• 08 March 2024


    Category : Opinion


    Rethinking Gender-Sensitive Justice: Women, Drugs and Criminal Alternatives

    On International Women's Day, we reflect on the unique challenges women face in the criminal justice system, especially when it comes to minor drug offences


    With a rate of 30 women deprived of liberty per 100,000 inhabitants, the female prison population rate in Latin America is the highest in the world[i]. Deprivation of liberty for this type of crime has a profound and often devastating impact on the lives of thousands of women deprived of their liberty, both personally and in their families and communities.

    In recent times, criminal policy on drug trafficking has been characterised by a maximisation of criminal law, what does this mean? A greater use of criminal law as a tool to combat crime and guarantee social order, which in this case is materialised in the lack of proportionality in the treatment of minor drug offences, the excessive use of pre-trial detention, and a clear commitment to prison as the main retributive strategy; a space in which criminal alternatives are significantly reduced.

    This approach has also permeated the general population, conditioning their understanding of the drug phenomenon and associated crimes, leading to demands for more control and security that ultimately translate into a reinforcement of drug interdiction policies and, of course, greater punitiveness and penal populism.

    As for women, who represent 8% of the prison population in Latin America, their incarceration is on the rise, with a reported 56% increase of women in the prison population between 2000 and 2022, compared to a 24.5% increase in the overall prison population in the same period.

    The consequence: a vicious circle that needs to be broken.

    Differential impacts

    Women imprisoned for minor drug offences experience a range of differential impacts compared to their male counterparts. In addition to the social stigma associated with prison, many women face the loss of custody of their children, which can have lasting emotional and psychological consequences. Furthermore, the lack of adequate access to mental health services and drug rehabilitation programmes for women with problematic drug use within prisons exacerbates existing problems and hinders successful reintegration into society upon release.

    Incarceration does not address the structural causes that lead women to engage in drug-related activities. Poverty, social exclusion, lack of access to services, resources and meaningful opportunities are underlying factors that drive many women to enter the lowest rung of the drug trade as a means of livelihood. These determinants of criminal behaviour are, in turn, factors of recidivism, which confront us with a panorama of inequalities and social asymmetry.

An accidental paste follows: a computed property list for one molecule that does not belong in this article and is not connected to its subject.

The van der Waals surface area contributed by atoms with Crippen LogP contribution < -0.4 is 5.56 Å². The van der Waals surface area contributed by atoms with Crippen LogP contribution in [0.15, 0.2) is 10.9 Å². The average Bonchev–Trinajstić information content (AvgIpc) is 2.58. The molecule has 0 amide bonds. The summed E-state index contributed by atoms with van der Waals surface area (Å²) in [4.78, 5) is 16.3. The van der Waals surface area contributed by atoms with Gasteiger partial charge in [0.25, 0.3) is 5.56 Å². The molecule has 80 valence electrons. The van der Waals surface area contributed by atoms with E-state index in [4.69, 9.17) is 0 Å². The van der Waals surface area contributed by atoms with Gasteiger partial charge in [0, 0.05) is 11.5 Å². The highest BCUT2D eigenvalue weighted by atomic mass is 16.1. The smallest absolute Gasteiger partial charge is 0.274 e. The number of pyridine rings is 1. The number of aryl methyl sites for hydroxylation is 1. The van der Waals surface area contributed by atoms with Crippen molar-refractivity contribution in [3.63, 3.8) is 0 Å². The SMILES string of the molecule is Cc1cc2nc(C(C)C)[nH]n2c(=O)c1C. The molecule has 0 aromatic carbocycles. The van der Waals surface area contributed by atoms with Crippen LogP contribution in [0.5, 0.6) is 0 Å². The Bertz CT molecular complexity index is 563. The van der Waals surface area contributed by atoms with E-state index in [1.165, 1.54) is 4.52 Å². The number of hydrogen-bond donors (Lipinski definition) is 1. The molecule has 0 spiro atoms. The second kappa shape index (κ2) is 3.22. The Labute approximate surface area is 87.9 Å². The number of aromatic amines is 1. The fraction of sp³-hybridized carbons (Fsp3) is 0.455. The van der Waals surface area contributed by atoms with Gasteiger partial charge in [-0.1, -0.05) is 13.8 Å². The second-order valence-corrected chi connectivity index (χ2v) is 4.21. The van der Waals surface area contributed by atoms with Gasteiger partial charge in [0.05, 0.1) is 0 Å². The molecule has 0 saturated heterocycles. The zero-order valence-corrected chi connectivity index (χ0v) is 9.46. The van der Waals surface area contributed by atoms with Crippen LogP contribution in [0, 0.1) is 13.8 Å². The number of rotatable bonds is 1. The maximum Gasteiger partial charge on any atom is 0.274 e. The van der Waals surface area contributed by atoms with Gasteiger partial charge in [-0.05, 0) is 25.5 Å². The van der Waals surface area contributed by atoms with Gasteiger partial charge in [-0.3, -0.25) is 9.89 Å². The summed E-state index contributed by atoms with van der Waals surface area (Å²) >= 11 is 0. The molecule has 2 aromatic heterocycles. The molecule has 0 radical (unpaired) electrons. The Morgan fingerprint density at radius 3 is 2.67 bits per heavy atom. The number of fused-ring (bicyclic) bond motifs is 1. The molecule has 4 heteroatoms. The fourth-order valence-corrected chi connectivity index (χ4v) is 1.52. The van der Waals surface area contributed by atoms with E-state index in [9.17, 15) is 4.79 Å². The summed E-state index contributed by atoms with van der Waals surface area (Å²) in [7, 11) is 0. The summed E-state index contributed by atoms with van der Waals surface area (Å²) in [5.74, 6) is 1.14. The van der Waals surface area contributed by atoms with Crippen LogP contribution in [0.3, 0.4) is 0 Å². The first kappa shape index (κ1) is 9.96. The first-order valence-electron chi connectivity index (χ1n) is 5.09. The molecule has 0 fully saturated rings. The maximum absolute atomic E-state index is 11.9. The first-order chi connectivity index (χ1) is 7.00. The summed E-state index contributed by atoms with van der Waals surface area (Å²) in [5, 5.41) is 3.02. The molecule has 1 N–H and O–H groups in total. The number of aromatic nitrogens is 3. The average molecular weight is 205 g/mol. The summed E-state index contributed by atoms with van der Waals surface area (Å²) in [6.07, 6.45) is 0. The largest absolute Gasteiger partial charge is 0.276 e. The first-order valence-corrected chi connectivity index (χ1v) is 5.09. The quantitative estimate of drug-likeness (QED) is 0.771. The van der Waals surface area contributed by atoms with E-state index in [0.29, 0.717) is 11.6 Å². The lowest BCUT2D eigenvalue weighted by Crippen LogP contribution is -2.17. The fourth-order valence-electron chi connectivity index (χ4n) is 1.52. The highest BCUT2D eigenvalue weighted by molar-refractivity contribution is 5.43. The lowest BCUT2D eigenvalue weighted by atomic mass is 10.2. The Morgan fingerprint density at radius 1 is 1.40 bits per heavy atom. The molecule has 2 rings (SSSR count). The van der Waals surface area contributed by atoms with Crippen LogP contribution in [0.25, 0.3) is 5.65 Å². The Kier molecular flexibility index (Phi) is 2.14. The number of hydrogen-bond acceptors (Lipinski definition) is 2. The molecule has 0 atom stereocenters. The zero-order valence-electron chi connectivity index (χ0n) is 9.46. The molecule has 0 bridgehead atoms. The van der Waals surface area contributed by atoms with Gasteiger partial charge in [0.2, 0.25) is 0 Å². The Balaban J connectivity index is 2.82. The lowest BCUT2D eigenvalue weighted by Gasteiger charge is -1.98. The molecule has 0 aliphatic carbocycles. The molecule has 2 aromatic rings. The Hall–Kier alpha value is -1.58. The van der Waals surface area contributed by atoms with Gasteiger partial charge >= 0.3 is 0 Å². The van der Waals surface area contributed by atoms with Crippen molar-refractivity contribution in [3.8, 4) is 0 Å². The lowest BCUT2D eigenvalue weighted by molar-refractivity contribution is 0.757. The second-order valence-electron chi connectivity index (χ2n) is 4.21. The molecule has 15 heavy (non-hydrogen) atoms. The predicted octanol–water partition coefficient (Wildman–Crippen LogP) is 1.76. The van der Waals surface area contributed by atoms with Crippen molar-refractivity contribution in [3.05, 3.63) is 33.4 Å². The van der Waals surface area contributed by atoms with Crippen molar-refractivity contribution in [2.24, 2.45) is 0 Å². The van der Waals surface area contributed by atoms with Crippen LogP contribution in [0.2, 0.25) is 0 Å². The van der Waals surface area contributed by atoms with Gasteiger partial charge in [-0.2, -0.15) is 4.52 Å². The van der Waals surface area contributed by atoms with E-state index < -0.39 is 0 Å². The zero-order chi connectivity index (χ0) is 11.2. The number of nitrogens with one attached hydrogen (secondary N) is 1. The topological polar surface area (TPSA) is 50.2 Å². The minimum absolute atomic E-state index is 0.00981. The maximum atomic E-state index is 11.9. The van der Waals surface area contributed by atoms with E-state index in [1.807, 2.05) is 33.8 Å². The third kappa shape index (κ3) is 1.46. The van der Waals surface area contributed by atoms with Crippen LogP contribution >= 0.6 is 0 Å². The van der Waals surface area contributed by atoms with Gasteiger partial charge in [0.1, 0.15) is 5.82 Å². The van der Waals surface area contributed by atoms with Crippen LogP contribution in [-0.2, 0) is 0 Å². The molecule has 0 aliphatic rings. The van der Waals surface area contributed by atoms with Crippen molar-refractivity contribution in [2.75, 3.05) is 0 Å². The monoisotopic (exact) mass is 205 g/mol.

In this context, it is urgent to move towards a new criminal rationality in terms of proportionality and the search for alternatives to imprisonment for these crimes and, in particular, for women. To advance in a policy dialogue between the powers of the State and institutions at all levels, involving the perspective of civil society and generating ways of working that comprehensively address the inequalities that are at the root and root of the problem.

    International Women’s Day is a good time to reflect on and re-evaluate our policies and practices in relation to women in the criminal justice system, particularly with regard to minor drug offences. Adopting a more humane and community-centred approach not only benefits individual women, but also contributes to building more just, equitable and sustainable societies for all.

    The COPOLAD III Programme is working in this direction, that of improving the response capacity and proportionality of penal frameworks in the face of drug-related challenges, as well as in the development of alternatives to detention or imprisonment aimed at reducing recidivism. On this path, COPOLAD has been accompanying national processes (Costa Rica; Paraguay; Trinidad and Tobago and, soon, the Dominican Republic), while generating articulations with regional organisations that work along these lines, and that have the potential to leverage changes on a regional scale and guarantee the sustainability and scaling up of the results that COPOLAD supports, as is the case of COMJIB and AIDEF.

    Beatriz López Lorca

    Professor of Criminal Law at the University of Castilla-La Mancha has been mobilised by FIIAPP (Spanish Cooperation) to support the European programme on drug policy COPOLAD III.

    Mario Germán Sánchez González

    Drug Policy Expert at FIIAPP (European COPOLAD Programme)




    [i] IACHR. Women Deprived of Liberty in the Americas, 2023. In this regard, the prison population rate in a region or country is obtained by calculating how many persons are deprived of their liberty per 100,000 inhabitants in that region or country. See: UNODC, Custodial and non-custodial measures – Criminal Justice Assessment Toolkit, 2010, p. 6.

    The views and opinions expressed in this blog are the sole responsibility of the person who write them.

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